Dr. Hamza also pointed out that much of the Iraqi nuclear infrastructure is of German design. I find it odd then that Bush doesn't use that information to slam the Germans and prevent Gerhard Schroeder from taking the moral high ground, as he did in his recent re-election campaign. Perhaps Bush is a political klutz (no particular surprise there), or maybe U.S. industries too are similiarly compromised. Still, it's a mystery....

Dr. Hamza also points out that removing Saddam is not enough. The will to go nuclear comes from the entire Baath party, and that huge edifice would have to be removed in post-invasion Iraq if we are to sleep well at night.

In my mind, it's likely that Iraq will go nuclear against U.S. troops participating in an invasion, and maybe against Israel too. In turn, we'll go nuclear too. In some sense, the current debate may already be too late.

Nevertheless, the whole debate is hobbled by lack of information. Does Iraq have nuclear weapons? The lack of a hard answer causes no end of trouble.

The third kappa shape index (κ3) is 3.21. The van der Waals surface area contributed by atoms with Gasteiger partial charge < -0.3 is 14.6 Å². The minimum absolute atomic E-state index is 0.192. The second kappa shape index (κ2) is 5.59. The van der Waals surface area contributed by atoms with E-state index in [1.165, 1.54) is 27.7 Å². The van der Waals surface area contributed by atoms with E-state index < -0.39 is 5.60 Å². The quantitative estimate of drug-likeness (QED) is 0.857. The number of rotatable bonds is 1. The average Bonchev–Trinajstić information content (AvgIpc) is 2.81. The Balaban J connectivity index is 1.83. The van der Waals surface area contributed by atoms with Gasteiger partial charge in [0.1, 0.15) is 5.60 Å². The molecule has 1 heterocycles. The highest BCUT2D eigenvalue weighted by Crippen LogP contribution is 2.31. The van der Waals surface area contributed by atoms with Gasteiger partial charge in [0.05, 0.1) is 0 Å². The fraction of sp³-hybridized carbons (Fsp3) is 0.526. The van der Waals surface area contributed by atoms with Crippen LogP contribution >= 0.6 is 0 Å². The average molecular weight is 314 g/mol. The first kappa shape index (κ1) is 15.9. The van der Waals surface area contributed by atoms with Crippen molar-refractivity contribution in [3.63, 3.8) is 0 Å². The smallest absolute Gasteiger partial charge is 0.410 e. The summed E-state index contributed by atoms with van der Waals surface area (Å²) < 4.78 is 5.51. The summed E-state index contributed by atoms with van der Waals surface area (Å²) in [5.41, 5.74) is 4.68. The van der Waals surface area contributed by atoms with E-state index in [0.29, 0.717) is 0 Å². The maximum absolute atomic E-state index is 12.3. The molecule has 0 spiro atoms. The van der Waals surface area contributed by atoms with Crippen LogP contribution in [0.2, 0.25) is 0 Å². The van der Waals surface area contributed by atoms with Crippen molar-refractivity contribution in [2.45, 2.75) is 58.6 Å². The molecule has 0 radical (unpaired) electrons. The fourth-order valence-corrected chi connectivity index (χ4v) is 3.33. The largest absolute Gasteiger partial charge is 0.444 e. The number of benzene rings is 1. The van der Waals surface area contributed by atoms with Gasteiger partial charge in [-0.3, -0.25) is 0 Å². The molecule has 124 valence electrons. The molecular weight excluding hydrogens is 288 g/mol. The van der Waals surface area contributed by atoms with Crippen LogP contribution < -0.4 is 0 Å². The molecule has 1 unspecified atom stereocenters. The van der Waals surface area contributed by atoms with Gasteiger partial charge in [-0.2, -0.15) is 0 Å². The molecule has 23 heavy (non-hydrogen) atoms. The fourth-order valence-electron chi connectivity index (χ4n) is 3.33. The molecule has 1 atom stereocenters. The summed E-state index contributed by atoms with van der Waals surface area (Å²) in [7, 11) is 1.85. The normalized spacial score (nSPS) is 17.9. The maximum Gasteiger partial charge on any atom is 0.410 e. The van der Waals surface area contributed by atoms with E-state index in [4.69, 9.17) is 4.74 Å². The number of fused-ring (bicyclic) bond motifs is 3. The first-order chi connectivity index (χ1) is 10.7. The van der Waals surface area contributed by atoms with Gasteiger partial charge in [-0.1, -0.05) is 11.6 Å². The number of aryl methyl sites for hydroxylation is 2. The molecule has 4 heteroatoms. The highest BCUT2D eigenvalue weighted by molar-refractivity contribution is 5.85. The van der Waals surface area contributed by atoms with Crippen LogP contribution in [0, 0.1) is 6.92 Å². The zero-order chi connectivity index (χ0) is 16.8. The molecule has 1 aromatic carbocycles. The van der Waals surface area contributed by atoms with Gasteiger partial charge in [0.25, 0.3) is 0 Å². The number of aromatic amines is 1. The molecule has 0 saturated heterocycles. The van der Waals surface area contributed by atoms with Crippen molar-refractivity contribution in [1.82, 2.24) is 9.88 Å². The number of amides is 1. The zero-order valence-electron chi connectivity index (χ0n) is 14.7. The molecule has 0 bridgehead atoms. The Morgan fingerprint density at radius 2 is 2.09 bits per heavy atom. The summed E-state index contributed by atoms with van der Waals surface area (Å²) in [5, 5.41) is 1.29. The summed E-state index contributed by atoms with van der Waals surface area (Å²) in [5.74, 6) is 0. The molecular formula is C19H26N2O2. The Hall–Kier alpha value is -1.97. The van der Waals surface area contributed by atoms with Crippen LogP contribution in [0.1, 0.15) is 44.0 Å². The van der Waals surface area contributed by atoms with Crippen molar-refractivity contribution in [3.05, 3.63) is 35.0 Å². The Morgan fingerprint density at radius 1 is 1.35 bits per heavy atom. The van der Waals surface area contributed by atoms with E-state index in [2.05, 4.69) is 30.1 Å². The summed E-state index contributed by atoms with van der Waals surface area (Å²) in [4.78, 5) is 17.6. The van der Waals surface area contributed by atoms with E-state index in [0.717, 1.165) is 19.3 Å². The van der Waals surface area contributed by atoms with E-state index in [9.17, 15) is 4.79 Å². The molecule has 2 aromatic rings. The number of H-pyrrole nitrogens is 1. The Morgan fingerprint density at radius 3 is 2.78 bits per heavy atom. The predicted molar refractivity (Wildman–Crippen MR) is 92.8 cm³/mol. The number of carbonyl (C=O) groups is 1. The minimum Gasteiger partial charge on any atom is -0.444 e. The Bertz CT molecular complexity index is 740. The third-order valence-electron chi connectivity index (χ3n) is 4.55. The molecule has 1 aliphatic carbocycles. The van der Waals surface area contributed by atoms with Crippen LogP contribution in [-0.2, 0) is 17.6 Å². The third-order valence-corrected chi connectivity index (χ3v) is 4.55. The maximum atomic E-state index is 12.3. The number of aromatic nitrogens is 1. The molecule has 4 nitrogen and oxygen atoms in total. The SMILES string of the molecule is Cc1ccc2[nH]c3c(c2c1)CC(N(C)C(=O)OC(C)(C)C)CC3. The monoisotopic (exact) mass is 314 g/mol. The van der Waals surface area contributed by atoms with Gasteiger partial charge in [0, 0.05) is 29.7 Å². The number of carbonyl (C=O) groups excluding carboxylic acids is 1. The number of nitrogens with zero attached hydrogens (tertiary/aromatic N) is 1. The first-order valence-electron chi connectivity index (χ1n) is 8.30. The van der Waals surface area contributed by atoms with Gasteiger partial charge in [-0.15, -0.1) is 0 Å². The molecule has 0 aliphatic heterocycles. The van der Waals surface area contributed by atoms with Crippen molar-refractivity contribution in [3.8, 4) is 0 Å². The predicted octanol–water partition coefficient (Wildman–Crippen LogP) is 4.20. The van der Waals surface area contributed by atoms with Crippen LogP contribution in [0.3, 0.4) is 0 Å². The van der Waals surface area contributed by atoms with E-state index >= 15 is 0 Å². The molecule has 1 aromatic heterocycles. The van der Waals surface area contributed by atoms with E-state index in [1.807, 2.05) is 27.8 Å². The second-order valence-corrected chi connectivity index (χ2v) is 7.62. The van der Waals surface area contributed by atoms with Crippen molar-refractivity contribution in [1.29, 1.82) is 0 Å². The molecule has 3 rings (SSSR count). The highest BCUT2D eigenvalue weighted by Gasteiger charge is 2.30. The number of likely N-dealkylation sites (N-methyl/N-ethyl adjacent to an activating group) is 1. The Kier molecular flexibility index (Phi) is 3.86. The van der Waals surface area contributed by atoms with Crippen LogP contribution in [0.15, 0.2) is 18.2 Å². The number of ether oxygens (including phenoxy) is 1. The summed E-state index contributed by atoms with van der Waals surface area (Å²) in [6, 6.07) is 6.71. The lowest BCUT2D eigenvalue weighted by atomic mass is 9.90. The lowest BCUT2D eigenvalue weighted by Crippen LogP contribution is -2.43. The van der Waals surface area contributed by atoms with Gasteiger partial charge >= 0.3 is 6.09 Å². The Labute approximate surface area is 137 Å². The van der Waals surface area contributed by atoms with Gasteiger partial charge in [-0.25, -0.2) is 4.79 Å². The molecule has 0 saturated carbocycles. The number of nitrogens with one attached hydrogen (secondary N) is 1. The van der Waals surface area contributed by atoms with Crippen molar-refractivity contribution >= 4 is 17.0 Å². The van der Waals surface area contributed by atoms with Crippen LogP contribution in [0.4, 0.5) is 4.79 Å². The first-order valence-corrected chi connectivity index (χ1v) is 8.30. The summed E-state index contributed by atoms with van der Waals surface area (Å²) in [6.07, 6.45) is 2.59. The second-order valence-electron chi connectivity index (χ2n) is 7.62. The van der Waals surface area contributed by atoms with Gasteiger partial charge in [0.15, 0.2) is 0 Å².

To me, an invasion is justified only in the event that Iraq has nuclear weapons (not the much-less-dangerous chemical and biological weapons), or is about to get them, and will use them shortly. And we have to be clever about how we do it, or..., well..., there is Pandora's Box! Everything about the way Bush is going about this business, however, from the slimeball election timing, to the efforts to evade the need for Congressional approval, to the contempt shown for the (often-contemptible) Europeans, to the failure to better-prosecute the War on Al Qaeda, demonstrates that he's in way, way beyond his skill level.

Wednesday, October 16, 2002

First Entry

This is my first entry to the 'Marc Valdez Weblog', which will feature an eclectic array of subjects of interest. Topics likely to be covered in this Weblog are:

1.) Political Opinions - generally liberal, generally just left-of-center, but not always;
2.) Local musical theater and dance - Sacramento, CA and area;
3.) Sciences - especially those relating to atmospheric sciences;
4.) Southwest USA history & natural history - NM, AZ, CA, UT, NV, even CO & TX;
5.) Eccentric humor.